It's hard to recall the last time tears were shed on an RTÉ property series. Perhaps it was the Room To Improve episode where Daniel O'Donnell went low-key berserker on Dermot Bannon upon hearing his new kitchen was over budget. But the emotions are altogether more intense on DIY SOS: The Big Build Ireland (RTÉ One, 6.30pm), an Irish adaptation of a shouty UK format in which a community joins forces to work on a big infrastructural project.
The UK original is a bit of an ordeal. It combines the worst of property TV – there are long conversions about joists and load-bearing walls – with the performative emotiveness of telethon telly. It’s loud and ersatz and features lots of interchangeable people in hard-hats being condescending.
The Irish incarnation is entirely different and it is impossible to sit through the first instalment of the new season without feeling your lips wobble. And that is because, pushing past the DIY hokum, it tells a deeply humane story of an average family struck down with terrible luck.
We are introduced to Johnny and Lynn Aylward, a Wexford couple with two young children (and each with grown-up kids from previous relationships). All was well in their world until November 2020 when Johnny was diagnosed with motor neurone disease and given two years to live.
This is devastating for them, but there is the added headache of the couple not having a permanent home for their family. Enter presenter Baz Ashmawy and an army of volunteers from all over the country who, with a deadline of just 13 days, set out to build a house from scratch in the townland of Shanbogh near New Ross.
There is lots of what you could expect from the home makeover genre. An interior designer is unhappy with some of the fixtures; there is footage of people drilling, digging and hammering nails. Yet the real story is of a family confronted with cataclysmic news. “Anger can manifest into self pity,” says Johnny. Why me … why not me?”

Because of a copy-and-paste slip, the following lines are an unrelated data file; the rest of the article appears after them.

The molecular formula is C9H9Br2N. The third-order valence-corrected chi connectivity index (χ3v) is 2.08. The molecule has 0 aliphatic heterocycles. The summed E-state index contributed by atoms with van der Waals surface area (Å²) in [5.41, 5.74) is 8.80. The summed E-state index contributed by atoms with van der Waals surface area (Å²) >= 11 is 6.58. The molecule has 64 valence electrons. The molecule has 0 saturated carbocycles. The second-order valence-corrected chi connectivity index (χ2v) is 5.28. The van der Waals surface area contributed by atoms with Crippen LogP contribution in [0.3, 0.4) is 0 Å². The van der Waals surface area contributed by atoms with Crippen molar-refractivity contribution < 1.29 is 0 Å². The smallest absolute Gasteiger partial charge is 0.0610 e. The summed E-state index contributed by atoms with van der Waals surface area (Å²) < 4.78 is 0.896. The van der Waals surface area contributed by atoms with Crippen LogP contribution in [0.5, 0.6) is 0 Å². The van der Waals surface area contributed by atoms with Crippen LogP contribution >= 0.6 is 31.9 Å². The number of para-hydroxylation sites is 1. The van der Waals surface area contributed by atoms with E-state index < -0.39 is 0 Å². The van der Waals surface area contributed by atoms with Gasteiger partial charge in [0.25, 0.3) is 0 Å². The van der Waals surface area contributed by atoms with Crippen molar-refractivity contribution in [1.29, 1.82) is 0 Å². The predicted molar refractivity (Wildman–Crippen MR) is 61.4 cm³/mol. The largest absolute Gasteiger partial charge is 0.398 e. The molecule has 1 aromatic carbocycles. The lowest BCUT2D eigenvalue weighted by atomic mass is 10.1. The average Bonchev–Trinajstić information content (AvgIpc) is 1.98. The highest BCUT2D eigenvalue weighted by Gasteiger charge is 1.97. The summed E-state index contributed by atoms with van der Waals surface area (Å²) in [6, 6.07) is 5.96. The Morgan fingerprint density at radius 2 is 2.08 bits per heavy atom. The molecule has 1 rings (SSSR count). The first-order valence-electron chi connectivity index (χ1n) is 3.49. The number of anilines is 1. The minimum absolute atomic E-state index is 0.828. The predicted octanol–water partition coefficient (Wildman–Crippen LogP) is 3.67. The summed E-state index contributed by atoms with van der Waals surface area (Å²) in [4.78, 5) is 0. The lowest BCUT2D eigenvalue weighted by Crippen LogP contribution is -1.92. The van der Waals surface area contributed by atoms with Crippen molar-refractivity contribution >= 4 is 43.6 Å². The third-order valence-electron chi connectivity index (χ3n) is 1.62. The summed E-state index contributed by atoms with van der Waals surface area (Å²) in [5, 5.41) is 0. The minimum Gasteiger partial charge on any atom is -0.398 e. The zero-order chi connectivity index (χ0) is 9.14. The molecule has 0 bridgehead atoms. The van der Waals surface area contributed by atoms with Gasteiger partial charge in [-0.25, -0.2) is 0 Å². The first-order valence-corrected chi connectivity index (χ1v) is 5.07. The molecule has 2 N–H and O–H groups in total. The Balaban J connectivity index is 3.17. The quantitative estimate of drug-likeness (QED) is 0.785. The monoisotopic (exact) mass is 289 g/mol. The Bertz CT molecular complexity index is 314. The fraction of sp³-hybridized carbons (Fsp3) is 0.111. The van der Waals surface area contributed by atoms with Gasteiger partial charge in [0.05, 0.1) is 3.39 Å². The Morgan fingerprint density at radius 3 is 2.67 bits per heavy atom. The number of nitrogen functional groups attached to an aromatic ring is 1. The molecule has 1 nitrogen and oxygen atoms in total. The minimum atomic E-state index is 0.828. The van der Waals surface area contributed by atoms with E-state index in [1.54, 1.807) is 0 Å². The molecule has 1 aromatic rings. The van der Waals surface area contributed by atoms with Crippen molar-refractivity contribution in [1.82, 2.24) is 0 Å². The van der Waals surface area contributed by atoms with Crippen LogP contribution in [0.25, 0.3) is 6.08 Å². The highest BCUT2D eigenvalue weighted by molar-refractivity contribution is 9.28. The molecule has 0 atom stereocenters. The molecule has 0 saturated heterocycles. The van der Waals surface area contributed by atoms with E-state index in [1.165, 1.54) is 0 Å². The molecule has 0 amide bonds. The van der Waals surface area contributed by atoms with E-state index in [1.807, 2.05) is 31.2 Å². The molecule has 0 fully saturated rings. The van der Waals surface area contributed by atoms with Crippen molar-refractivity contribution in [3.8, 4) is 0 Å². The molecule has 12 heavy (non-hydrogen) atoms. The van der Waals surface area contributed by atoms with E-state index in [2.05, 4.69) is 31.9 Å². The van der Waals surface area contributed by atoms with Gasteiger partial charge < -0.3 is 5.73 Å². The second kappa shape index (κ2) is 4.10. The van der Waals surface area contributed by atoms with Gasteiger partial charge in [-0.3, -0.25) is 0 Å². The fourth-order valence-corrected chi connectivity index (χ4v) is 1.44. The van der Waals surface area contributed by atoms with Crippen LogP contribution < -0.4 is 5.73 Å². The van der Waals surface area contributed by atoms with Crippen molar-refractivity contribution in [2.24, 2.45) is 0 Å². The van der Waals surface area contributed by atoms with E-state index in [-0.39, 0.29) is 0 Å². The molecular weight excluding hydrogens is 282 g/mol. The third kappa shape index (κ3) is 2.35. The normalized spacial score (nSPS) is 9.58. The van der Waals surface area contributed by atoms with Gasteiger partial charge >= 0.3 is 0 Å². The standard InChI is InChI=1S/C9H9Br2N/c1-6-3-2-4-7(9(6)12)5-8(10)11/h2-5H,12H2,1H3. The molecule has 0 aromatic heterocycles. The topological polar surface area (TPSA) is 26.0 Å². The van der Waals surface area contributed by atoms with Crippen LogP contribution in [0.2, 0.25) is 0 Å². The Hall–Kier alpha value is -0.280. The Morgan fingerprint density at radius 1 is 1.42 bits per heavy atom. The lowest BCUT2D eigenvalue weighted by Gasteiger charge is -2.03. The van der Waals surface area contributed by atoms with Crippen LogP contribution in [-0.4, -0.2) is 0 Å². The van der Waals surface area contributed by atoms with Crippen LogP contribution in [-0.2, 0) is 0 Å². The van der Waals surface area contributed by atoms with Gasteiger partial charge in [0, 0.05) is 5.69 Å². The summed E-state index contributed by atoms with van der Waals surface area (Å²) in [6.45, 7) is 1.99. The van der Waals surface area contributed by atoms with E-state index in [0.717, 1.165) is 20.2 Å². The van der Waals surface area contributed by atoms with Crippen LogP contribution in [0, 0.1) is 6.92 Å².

He first noticed something amiss walking with Lynn on holiday. His foot buckled; he experienced “something in your leg – it was flickering”. The hope was it was multiple sclerosis, which, if obviously life-changing, is not necessarily life-threatening. It was not to be.
“We prayed for MS,” says Johnny. “Imagine praying for MS. But it wasn’t. It was MND. There’s no messing with MND. It’s progressive, it’s incurable, it’s terminal. You have two years.”
Ashmawy can be a marmite presence on the airwaves. He has just one setting : a Duracell Bunny effervescence that is exhausting if you're not in the mood. He is, however, in his element here, and his empathy with the Aylwards is unforced and authentic.
He wipes away tears as the house – designed to cater for Johnny’s declining mobility – nears completion and it becomes clear how much goodwill is flowing towards the family. Volunteers have come from all over. A women diagnosed with terminal cancer says she is determined to do something productive with her time left.
“Stage four cancer. The treatment has stopped working,” she says. “It’s good to be here doing, something totally distracting”.
This is one of many heart-rending moments in an episode that rises above property TV cliché and tells us something powerful and true about family, community and the human condition.